The Marvellous World of Roald Dahl
Roald Dahl may have possessed one of the most fertile imaginations of the 20th century, but he often didn’t have to look far for inspiration. This delightful centenary documentary – largely told in the master storyteller’s own words, with his adventures brought vividly to life by his great collaborator Quentin Blake – left us in no doubt that Dahl lived a life every bit as remarkable as his books.
As a young schoolboy, he lived in fascinated fear of Mrs Pratchett, the local sweetshop owner. A classic Dahl grotesque, with ‘small, malignant pig eyes’, she got her comeuppance when young Roald shoved a dead mouse into a jar of gobstoppers; at his next school, he enjoyed happier confectionary capers as a test subject for the local chocolate factory.
On practically his first day as a wartime fighter ace, Dahl took on six German planes and lived to tell the tale. He was the only one of his squadron who did. Later, he crashed in the Libyan desert, suffering head injuries that, according to his biographer, ‘made him a writer’.
Posted to Washington, he lived an impossibly glamorous life, dancing with Ginger Rogers, hanging out with Walt Disney, working as a spy with Ian Fleming and getting his feet under the table at The White House as friends of Franklin and Eleanor Roosevelt. Little did they know, he was secretly feeding everything they told him back to Churchill.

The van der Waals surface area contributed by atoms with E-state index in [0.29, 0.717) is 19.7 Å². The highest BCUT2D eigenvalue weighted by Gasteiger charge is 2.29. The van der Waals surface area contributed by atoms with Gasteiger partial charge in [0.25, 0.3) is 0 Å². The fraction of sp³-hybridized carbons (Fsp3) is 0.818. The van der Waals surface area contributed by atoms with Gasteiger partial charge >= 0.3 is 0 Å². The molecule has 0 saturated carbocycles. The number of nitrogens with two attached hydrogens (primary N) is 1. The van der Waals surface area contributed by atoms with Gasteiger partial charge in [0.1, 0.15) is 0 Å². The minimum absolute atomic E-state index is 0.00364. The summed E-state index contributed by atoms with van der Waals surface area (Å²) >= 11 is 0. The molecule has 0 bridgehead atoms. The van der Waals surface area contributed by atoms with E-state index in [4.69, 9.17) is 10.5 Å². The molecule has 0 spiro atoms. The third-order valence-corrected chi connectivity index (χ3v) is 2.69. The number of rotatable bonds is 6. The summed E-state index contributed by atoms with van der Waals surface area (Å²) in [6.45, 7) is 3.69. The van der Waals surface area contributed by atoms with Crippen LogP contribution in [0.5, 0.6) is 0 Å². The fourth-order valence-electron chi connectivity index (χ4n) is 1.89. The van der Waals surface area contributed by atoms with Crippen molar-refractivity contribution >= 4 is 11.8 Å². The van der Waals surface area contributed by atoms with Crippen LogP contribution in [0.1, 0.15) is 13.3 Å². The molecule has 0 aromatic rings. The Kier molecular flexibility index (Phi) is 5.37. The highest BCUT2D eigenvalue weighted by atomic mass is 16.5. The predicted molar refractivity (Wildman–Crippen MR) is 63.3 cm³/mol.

In later life, he was dogged by tragedies, but even turned some of these to triumph. When his son Theo’s pram was hit by a taxi, Dahl recruited an eccentric model aircraft engineer to design a valve to drain the fluid from his brain. Together, they saved the lives of thousands. And when his wife, the Oscar-winning actress (and Ronald Reagan’s former lover) Patricia Neal, had a stroke and forgot how to talk, he used her nonsense words as the basis for The BFG.
A somewhat hagiographic portrait that that didn’t so much gloss over Dahl’s darker side (he was a serial adulterer who broke Neal’s heart) as ignore it altogether, this was nevertheless an enchanting film about a man whose whole life was a series of tales of the unexpected.
This very rude, sporadically very funny sitcom stars Phoebe Waller-Bridge – who has adapted it from her award-winning 2013 play – as a narcissistic failed feminist navigating her way through life and relationships, with disastrous results. With her fourth wall-breaking asides to camera, frequent wardrobe malfunctions and ability to sabotage any situation, she’s like an 18-rated, even posher Miranda. Like that show, it also boasts a great ensemble cast, including Hugh Dennis, Bill Paterson and (but of course) Olivia Colman. Filthy fun.
Call me an old grump, but the revival of the 90s robot-smashing contest feels well timed for the era of Pokemon Go and Batman and Superman knocking lumps out of each other in lieu of an actual story. Dara O Briain and Angela Scanlon are the new hosts, while gladiatorial veterans Sir Killalot, Dead Metal and, er, Matilda have all come out of retirement.
Actually, it’s a rather impressive celebration of Britain’s garden shed engineers – but does the 8pm timeslot suggest it’s now supposed to be for adults?
Published in Waitrose Weekend, July 28, 2016
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